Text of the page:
In retirement, what can you afford to spend on extras?

by Staff | March 14th, 2012

There is a new taxonomy of aging, reports the Houston Chronicle.

Where once turning 65 made you “old,” demographers now identify three groups:

  1. The “young-old” are those between 65 and 74;
  2. The “old” are between 75 and 84; and
  3. The “old-old” are 85 and older.

The reality is that the young-old tend to have few disabilities; rising disabilities mark the period of being “old”; and being “old-old” is defined by living with disabilities.

Most new retirees have their bucket list of things to do. But many items on their list will require spending money now.

“I want to do these things now, while I can,” retirees say. “I don’t want to have some future disability make it impossible.”

So knowing what discretionary spending can actually be safely done during the young-old stage and how much to save for the future are the vexing questions.

A free program called Basic ESPlanner allows you to enter your household and financial information, assumptions about inflation, and returns on investment, etc. It then calculates a smooth standard of living until you die at an advanced age, such as 95 or 100.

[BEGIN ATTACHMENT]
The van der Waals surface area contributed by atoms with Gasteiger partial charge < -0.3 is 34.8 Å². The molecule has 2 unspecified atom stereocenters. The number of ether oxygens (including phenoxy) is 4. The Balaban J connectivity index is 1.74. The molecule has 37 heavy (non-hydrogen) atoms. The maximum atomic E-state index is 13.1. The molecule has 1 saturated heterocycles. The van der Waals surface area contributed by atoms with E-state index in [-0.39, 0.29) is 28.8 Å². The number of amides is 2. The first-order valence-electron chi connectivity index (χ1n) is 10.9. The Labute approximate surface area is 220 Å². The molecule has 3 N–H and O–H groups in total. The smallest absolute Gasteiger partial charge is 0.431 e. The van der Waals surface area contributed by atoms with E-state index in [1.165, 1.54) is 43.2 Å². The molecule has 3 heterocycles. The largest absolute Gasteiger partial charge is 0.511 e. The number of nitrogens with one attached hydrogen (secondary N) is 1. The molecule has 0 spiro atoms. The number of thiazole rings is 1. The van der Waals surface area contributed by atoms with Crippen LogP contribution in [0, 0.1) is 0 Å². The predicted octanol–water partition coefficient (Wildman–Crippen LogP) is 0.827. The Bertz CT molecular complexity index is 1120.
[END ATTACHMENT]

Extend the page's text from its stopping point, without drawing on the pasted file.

Calculating your annual Medicare premiums (which are rising faster than inflation), your annual income tax bill, and other non-discretionary spending, it can then figure out an amount of discretionary spending for the rest of your life.

If you or someone you know needs help with Social Security Disability benefits, contact the Social Security Disability lawyers at Fleschner, Stark, Tanoos & Newlin.

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